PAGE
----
An expert on the similarity of the situation in Kazakhstan with the Maidan: “Not everything is clear”

The President of Kazakhstan may strengthen if the street does not get out of control

Since the evening of January 4, street fighting has not stopped in Alma-Ata. The city hall was in the hands of protesters twice a day. The country's authorities threw troops into the attack, but even this was not enough to save the presidential residence from arsonists. Stanislav Pritchin, a senior researcher at the Center for Post-Soviet Studies, IMEMO RAN, told MK who could be behind the protests in Kazakhstan, which began with a two-fold increase in gas prices:

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Photo: Still from video

– Everything is very similar to a well-coordinated action. In particular, Aktau and Alma-Ata have become harrowers of the protest, although they are located in different parts of the country. Social networks, messengers and so on are used. One could say that we are faced with a classic 'digital revolution'. But from the point of view of social demand, not everything is so simple.

First, Western non-profit organizations are poorly represented in Kazakhstan. Secondly, Kazakhstan itself is pursuing a multi-vector foreign policy, attracting huge volumes of Western investments.

Most likely, it was not external, but internal reasons that led to the protests. This is evident from the demands of the protesters: food and fuel prices, lowering the retirement age, higher wages and pensions, and so on. This is a demand for social justice. On the one hand, Kazakhstan is one of the richest and most successful states in Central Asia, and on the other, incomes are unevenly distributed. Maybe it all came together by chance at one point, or maybe someone inside the country deliberately created such a situation.

– So far Tokayev looks like the main beneficiary of the protests. The logic of the development of personnel processes, including the resignation of the government, shows that the engine of protests may not be internal or external opposition at all. Another issue is that games to change the internal political configuration of power can get out of control at any moment. We see this in Alma-Ata, where the street begins to dictate its will. If yesterday people came out to express their opinion, today marauders joined the protest. Now the protest is led not by some coordinators, but by people who are trying to warm up to destabilization.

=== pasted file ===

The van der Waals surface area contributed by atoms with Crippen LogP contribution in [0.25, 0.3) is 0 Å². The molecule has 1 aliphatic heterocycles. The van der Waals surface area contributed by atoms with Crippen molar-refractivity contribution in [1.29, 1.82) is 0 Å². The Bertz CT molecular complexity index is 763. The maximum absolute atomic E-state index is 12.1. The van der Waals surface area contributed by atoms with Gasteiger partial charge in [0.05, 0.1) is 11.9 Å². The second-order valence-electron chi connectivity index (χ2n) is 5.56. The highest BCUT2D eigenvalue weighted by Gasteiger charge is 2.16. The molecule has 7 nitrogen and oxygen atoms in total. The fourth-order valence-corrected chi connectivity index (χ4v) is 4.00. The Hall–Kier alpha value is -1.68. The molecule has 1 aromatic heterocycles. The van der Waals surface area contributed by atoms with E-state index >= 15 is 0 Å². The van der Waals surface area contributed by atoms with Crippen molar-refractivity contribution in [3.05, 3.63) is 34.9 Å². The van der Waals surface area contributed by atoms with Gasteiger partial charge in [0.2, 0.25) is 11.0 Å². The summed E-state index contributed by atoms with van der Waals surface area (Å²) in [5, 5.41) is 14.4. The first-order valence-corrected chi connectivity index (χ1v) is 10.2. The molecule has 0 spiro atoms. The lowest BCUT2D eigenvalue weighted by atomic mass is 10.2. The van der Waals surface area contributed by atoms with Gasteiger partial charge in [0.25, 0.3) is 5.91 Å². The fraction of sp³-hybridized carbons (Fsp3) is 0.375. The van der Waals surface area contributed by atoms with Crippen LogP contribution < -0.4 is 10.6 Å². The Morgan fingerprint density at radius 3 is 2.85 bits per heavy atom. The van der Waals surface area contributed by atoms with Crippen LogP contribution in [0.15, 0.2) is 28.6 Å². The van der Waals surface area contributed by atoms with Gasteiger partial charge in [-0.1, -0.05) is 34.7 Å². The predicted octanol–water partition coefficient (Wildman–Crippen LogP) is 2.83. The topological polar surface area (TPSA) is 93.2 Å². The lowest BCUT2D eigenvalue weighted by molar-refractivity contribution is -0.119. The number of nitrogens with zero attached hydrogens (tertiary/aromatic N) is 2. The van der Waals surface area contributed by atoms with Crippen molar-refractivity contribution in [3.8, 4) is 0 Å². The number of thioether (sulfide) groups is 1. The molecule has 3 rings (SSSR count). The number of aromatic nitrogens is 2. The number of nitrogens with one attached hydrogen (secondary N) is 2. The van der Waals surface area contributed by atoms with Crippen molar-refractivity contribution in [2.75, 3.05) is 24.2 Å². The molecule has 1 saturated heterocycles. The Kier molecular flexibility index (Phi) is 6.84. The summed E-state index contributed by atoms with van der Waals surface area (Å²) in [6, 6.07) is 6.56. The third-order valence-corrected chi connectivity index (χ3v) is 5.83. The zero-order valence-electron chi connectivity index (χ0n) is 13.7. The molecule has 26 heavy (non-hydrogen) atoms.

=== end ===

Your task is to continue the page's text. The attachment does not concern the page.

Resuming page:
– In a trial version, elections of rural akims were held in 2021, and it seems that the experiment was recognized as successful. But under the existing tax system, any akim will still be dependent on the center. In addition, now the political culture in Kazakhstan does not contribute to the creation of a competitive environment. Tokayev is gradually preparing the country for greater democratization, but Kazakhstan itself is difficult to govern, so a strong presidential power must remain. We have the example of Kyrgyzstan, which very quickly abandoned the parliamentary republic.

– It will depend on how effectively the state of emergency will work. For example, in Aktau everything is relatively stable, while in Alma-Ata everything goes according to the most negative scenario. So far, it is the security forces who suffer the most, taking away their weapons, damaging their vehicles, and so on.

– There, the dispute concerned the economic relations between workers and the employer. In addition, Alma-Ata is a city with a 3 million and opposition-minded population. Dealing with it is much more difficult.

In Almaty, demonstrators set fire to the old residence of the President of Kazakhstan: video of the riots

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In Kazakhstan, an increase in fuel prices provoked riots: footage of pogroms

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